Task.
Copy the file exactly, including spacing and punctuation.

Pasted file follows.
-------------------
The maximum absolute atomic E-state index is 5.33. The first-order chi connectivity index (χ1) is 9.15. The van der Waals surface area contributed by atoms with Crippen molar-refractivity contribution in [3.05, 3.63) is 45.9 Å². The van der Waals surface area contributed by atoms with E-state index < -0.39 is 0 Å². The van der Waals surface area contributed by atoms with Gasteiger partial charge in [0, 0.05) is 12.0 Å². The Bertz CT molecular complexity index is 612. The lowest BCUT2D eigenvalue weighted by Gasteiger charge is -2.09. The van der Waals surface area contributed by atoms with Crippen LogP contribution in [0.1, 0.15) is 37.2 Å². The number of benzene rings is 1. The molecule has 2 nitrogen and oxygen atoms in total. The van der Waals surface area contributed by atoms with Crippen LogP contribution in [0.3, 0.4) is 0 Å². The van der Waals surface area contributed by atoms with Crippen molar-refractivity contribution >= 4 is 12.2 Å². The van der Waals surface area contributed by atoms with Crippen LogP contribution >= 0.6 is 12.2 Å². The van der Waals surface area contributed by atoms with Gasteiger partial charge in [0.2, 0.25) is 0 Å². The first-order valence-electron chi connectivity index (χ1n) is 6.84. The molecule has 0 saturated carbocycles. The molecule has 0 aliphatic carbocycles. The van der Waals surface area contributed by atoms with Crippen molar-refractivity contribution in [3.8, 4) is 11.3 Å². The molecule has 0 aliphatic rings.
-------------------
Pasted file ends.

The maximum absolute atomic E-state index is 5.33. The first-order chi connectivity index (χ1) is 9.15. The van der Waals surface area contributed by atoms with Crippen molar-refractivity contribution in [3.05, 3.63) is 45.9 Å². The van der Waals surface area contributed by atoms with E-state index < -0.39 is 0 Å². The van der Waals surface area contributed by atoms with Gasteiger partial charge in [0, 0.05) is 12.0 Å². The Bertz CT molecular complexity index is 612. The lowest BCUT2D eigenvalue weighted by Gasteiger charge is -2.09. The van der Waals surface area contributed by atoms with Crippen LogP contribution in [0.1, 0.15) is 37.2 Å². The number of benzene rings is 1. The molecule has 2 nitrogen and oxygen atoms in total. The van der Waals surface area contributed by atoms with Crippen LogP contribution in [0.3, 0.4) is 0 Å². The van der Waals surface area contributed by atoms with Crippen molar-refractivity contribution >= 4 is 12.2 Å². The van der Waals surface area contributed by atoms with Crippen LogP contribution >= 0.6 is 12.2 Å². The van der Waals surface area contributed by atoms with Gasteiger partial charge in [0.2, 0.25) is 0 Å². The first-order valence-electron chi connectivity index (χ1n) is 6.84. The molecule has 0 saturated carbocycles. The molecule has 0 aliphatic carbocycles. The van der Waals surface area contributed by atoms with Crippen molar-refractivity contribution in [3.8, 4) is 11.3 Å². The molecule has 0 aliphatic rings.